- Experienced writers have tricks up their sleeve. Tricks like using lists to grab a reader's attention and also jump from topic to topic without needing fancy paragraph transitions. Don't forget the headlines and headers. Good writers can create punchy headlines that will drive interest and use headers to help break up long text.
Tuesday, November 10, 2020
2020 is CRAP. And no where is that more apparent recently than the Christmas Tree erected on Fountain Square in Cincinnati. Yikes. It looks like they fixed it up, but with what? The corpses of 20 other trees?
Every woman reading this knows what happened. They sent men to get this tree. The men drove to the place where they were supposed to procure the important symbol of the holidays for a major metropolitan area and said, "how 'bout this one." They all agreed that this one was the easiest to cut and easiest to load, so back they went to Cincinnati. Somewhere outside of town they lost half of it, but still it was a tree. Mission accomplished.
If women had been involved in selecting the Cincy Tree, they would have viewed all the trees in southwest Ohio, made multiple visits to each. And then selected the first one they saw originally. But also bought a second one in a smaller size, in case it would fit better later. But at least it would not have been that janky thing.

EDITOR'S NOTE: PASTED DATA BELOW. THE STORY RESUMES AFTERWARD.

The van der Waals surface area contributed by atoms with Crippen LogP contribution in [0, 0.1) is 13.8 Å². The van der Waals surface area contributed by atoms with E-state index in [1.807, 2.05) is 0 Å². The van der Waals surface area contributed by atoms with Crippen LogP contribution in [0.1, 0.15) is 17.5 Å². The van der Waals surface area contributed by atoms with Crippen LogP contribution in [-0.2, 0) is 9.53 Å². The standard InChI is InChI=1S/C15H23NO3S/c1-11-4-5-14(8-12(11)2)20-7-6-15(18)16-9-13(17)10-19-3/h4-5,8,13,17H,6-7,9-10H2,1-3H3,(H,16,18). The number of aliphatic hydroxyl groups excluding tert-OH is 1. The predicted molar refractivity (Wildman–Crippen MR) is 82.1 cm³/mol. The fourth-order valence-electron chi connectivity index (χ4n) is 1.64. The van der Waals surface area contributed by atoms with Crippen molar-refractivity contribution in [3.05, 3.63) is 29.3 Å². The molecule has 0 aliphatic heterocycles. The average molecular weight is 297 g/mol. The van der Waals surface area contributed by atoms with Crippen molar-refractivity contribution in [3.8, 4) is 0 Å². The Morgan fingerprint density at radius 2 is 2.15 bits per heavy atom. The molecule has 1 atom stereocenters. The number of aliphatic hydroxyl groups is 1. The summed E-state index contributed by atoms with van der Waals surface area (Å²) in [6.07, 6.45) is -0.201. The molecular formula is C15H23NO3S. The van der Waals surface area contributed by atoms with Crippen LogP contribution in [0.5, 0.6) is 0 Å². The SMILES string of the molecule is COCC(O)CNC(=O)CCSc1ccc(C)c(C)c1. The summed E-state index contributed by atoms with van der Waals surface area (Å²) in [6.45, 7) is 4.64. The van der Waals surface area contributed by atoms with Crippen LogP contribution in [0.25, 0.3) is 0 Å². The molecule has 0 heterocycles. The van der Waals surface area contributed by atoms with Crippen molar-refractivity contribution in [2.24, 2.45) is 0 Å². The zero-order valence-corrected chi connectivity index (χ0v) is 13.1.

I am a Christmas purist. I don't like decorating pre-Thanksgiving. I won't listen to the music until the calendar says December. I must have a real, actual Christmas tree in my house that I decorate with a curated set of decorations reflecting family memories. Not matching bulbs. Are you a Macy's?
But last year I waited a little too long to get my real tree. After putting off his suggestion that we go ahead and get our tree in November, NOVEMBER! I finally sent Husband unsupervised to pick out the family tree for our fun, old-fashioned family Christmas.
Oh, I forgot to mention that my Christmas purity is only upstaged by my unwillingness to pay $70 at a tree farm. Anyway, heading out in the family truck to pick the perfect tree from the Tractor Supply parking lot and then heading inside to get some raccoon traps and heat lamps for your baby pigs is very authentic and very country.
Saturday, March 21, 2020